OREGON, Wis. — After 16 months, family and friends gathered to celebrate the memory of Maj. Gen. Al Wilkening, former adjutant general of Wisconsin, during an Aug. 7 ceremony.
Wilkening, who served as adjutant general from 2002-07, died April 8, 2020 following a battle with cancer.
Jim Doyle, who was governor of Wisconsin for most of Wilkening’s tenure, said the past 16 months have allowed time to really appreciate who the former adjutant general was and what he meant to friends and the Wisconsin National Guard.
“Maj. Gen. Wilkening and I served together as the commander-in-chief and the adjutant general of Wisconsin’s National Guard through its most challenging years since World War II,” Doyle said during the ceremony. “He led the Guard through the biggest deployment of Soldiers and Airmen since World War II.”
Doyle also appointed Wilkening to be the state’s homeland security advisor and chairman of the state’s Homeland Security Council, coordinating all of the state’s homeland security measures.
“I saw incredible leadership qualities close up and on an almost daily basis,” Doyle said of Wilkening. “He was modest. He was industrious. He was organized. He was above intrigue. He inspired loyalty, by giving loyalty. He was a confident, strong, humble and modest leader.
“I figured out pretty quickly the way to be a good commander-in-chief in Wisconsin was to listen to what Maj. Gen. Wilkening said we should do, and then do it,” he added.
Doyle credited his predecessor, Scott McCallum, with selecting Wilkening to be adjutant general. Another former governor, Tommy Thompson, agreed, saying during the ceremony that Wilkening was the gold standard for what it means to serve family, community, state and nation.
“He was what Teddy Roosevelt called ‘the great citizen,’” Thompson said. “He was in the arena, day in and day out, leading and toiling and sweating, making sure that the best was going to happen.”
Thompson shared his own experience on Sept. 11, 2001, while he was serving as secretary of the U.S. Department of Health and Human Services. Once commercial aircraft had been grounded, he still had a planeload of medical equipment that needed to reach New York City. Drawing on his own experience as governor, he called Wilkening for advice.
“He helped me get a medical plane in the air on that fateful day — I’ll never forget it,” Thompson said. “Thanks to his help, I believe we were the only ones to get a plane in the air that day, outside of the Air Force, to deliver medical supplies to New York.”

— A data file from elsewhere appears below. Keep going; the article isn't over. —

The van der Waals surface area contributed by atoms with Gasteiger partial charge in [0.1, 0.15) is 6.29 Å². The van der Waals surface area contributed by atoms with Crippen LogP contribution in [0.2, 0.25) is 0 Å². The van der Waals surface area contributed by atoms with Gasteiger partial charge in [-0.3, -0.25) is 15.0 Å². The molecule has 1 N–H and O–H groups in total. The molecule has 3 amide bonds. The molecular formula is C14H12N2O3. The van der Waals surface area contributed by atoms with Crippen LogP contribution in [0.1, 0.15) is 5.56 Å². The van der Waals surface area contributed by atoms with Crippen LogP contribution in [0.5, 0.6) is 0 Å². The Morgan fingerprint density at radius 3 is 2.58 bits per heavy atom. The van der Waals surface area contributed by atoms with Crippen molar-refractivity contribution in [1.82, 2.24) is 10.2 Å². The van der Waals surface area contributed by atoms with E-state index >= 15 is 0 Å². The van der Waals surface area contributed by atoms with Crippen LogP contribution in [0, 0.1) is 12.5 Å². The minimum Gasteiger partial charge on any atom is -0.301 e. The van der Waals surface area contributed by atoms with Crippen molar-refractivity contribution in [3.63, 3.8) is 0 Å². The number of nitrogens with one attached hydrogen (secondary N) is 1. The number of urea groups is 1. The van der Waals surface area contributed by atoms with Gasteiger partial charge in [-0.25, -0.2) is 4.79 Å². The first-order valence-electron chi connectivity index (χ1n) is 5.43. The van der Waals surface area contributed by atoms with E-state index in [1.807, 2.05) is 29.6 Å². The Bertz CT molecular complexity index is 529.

At the time, Wilkening was deputy adjutant general for Air. The adjutant general in 2001, Maj. Gen. James Blaney, was undergoing scheduled surgery on the day of the terror attacks.
George Conway spoke briefly, representing a group of Wilkening’s hometown friends from Massapequa, New York. He recalled that Wilkening’s first car was a Willys Jeep from World War II.
“Al was the kind of guy that everyone liked and admired,” Conway said. “He loved his country, and he loved Wisconsin. And he loved his family, and everyone knew he loved Pat.”
Rev. Michael Hammond, who officiated the ceremony at People’s United Methodist Church, said in talking with people about Wilkening, the word “devotion” kept recurring.
“Devotion is love, loyalty or enthusiasm for a person, an activity or a cause,” Hammond said. “And from what I’ve come to learn, and from what many of you already know, that definition definitely applies to Al.”
Wilkening has been credited with developing the framework for managing deployments, as well as the state’s protocols for when Wisconsin service members lost their lives serving overseas.
He joined the Air Force as a pilot in 1968, demonstrating such proficiency that he became a flight training instructor after one year. He joined the Wisconsin Air National Guard’s 176th Fighter Interceptor Squadron in Madison — precursor to today’s 115th Fighter Wing — in 1973, and tallied more than 3,000 flying hours over his career.
After retiring in 2007, Wilkening was active with the Wisconsin chapter of the Employer Support for the Guard and Reserve.